Peter Jackson has become a house-hold name in recent years. The reason: he directed the highly rated and highly popular Lord of the Rings trilogy, which eventually made it onto the videogame scene and has become a huge hit with gamers around the world. 2005 saw the second remake of one of the most venerable classic films of all time, King Kong, directed by Peter Jackson, but not only has he directed King Kong, a game has now been released titled: Peter Jackson's King Kong: The Official Game of the Movie.
For those unaware of what the film is all about, I'll give you a very brief description. Carl Denham is a film-maker and the year is 1933. When a film-maker wants to do something, they always get their own way, and King Kong is no exception. Wanting to shoot on the mysterious Skull Island about a giant ape who once lived there, Denham evades the law and sets sail for the isle. However, things don't quite go according to plan.
Setting off from the ship 'Venture', Carl, Jack Driscoll (who is the screen-writer and the main playable character) and Ann Darrow (actress who is seen thieving an apple earlier on), find themselves on an island inhabited with weird creatures and of course, a 30-foot gorilla. When in the shoes of Jack, the game is set in first-person perspective with no health-meter nor any cross-hair on-screen when a weapon is armed. Jack and co. must find their way off the island by killing animals (giant centipedes, flying enemies, etc.), overcoming obstacles and so forth. While all this is largely straight forward, the game doesn't really kick in until you get to the King himself, but not only do you see him, you also get to control Kong from a third-person perspective and must protect the human you love, Ann, from the monstrous creatures that lurk on Skull Island.
When in control of Jack, the game can at times become a tiresome affair. At the opening of the game, you must shoot the enemies which come at you (predictably), find levers to open doorways and burn thorny undergrowth which is in your path so you can progress to the next 'part' of the level. Further on in the game, you must solve puzzles and constantly kill the inhabitants of Skull Island, a repetitive task to say the least. As aforementioned, playing as Kong is much more thrilling as you battle the beasts that lurk on the island, swing and climb, these simple actions bringing the game to life and making the experience far more diverse than the man-against-the-world dynamic of the Jack sequences.
The game is split into chapters with a map showing your progress through the island. While the HUD is bland as nothing is on-screen apart from your hands or weapon, this gives the game a more immersive feel to it. When you have got a weapon, you have a limited amount of ammo, and can only have one gun at any one time. Guns on offer include a pistol, rifle and a shotgun, but scattered around the levels are spears which can be found in the form of wood and bone and can be used as a torch-light when entering darker stages of a level and to burn the thorny undergrowth.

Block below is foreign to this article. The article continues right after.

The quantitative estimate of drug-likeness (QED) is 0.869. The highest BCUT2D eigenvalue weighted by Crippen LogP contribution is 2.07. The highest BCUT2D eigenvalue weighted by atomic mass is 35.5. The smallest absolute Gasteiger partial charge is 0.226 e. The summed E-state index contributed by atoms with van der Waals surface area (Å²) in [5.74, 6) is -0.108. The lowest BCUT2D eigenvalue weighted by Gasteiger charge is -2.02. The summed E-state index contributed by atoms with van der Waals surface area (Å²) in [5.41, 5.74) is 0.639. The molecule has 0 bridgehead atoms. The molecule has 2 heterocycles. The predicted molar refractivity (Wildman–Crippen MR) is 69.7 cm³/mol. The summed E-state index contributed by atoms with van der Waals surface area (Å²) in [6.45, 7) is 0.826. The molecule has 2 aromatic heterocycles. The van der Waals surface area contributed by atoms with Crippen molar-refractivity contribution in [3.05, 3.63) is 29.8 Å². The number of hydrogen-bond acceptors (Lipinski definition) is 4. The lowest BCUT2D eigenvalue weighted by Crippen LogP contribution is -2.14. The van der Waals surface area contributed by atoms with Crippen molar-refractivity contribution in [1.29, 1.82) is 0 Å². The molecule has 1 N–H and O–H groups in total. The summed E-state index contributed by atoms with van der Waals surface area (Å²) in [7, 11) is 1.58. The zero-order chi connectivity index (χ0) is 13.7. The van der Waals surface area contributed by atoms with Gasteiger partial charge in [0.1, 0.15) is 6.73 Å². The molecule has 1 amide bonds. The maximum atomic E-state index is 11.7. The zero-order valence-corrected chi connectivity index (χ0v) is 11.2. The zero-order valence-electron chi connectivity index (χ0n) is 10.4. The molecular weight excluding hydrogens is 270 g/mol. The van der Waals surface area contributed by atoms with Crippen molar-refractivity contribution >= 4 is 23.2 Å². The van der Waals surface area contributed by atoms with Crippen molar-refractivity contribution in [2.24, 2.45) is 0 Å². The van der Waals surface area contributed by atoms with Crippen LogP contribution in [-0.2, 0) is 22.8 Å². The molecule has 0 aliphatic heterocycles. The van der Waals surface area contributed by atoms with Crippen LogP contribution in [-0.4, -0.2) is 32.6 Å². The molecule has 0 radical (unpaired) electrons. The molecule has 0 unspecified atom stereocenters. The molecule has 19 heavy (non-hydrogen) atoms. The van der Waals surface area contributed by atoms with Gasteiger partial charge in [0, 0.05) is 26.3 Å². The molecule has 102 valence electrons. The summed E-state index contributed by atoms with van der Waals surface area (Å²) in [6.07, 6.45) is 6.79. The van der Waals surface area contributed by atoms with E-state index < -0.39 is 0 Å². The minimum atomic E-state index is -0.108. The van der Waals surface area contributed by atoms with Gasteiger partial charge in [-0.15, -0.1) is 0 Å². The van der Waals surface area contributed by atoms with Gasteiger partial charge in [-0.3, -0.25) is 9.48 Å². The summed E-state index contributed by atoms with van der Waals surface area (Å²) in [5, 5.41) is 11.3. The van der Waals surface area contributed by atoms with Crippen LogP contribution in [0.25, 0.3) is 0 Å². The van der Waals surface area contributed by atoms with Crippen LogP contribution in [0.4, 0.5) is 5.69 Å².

King Kong comes across as visually stunning. The team at Ubisoft Montreal have really captured the film in game-form. Locations too look beautiful, even if they appear somewhat 'blotchy' at times. The atmosphere is simply superb with the great realisation of the characters, Kong and the huge enemies such as the T-Rex - all of which are animated expertly. From both perspectives, King Kong is a very well produced game, demonstrating the sheer power of the Xbox... even if it's on its dying legs. To coincide with the visuals, the sound in the game is excellent, especially the atmospheric sounds and the triggered music throughout the game. Along with the sounds, the actors have also leant their voices to the game and doing so meant a true adaptation of the movie.
Unfortunately, while the single player experience is at times astounding, Ubisoft opted against a multiplayer mode. The game itself is fairly short and even though there's a lot of chapters, they're too small at times. The game can easily be completed within a weekend, and hardcore gamers could complete it within a 6 or 7 hour period. What's on offer as extras is artwork, and since this review has been published after the release of the game, there is some great news for sensitive souls, those who cried when Kong was shot down from the top of the Empire State building. Ubisoft have revealed an alternative ending which sees players pilot an airplane and see Kong survive, discovered back home at Skull Island. Those who have completed the title first time around will gain 250,000 points, and upon the second time through the game, they'll get to see Kong alive and safe, back on the mist-shrouded island.
Peter Jackson's King Kong: The Official Game of the Movie is what can only be described as a success. While the experience is short-lived, the seven or so hours of gameplay you get from it are truly amazing and for once, I can say a film-to-game conversion has successfully been achieved. King Kong is a great experience for all ages and I'd recommend a rent of the game at the very least as it can be completed in a short space of time. Kong certainly earns 80 bananas and more for this endeavour.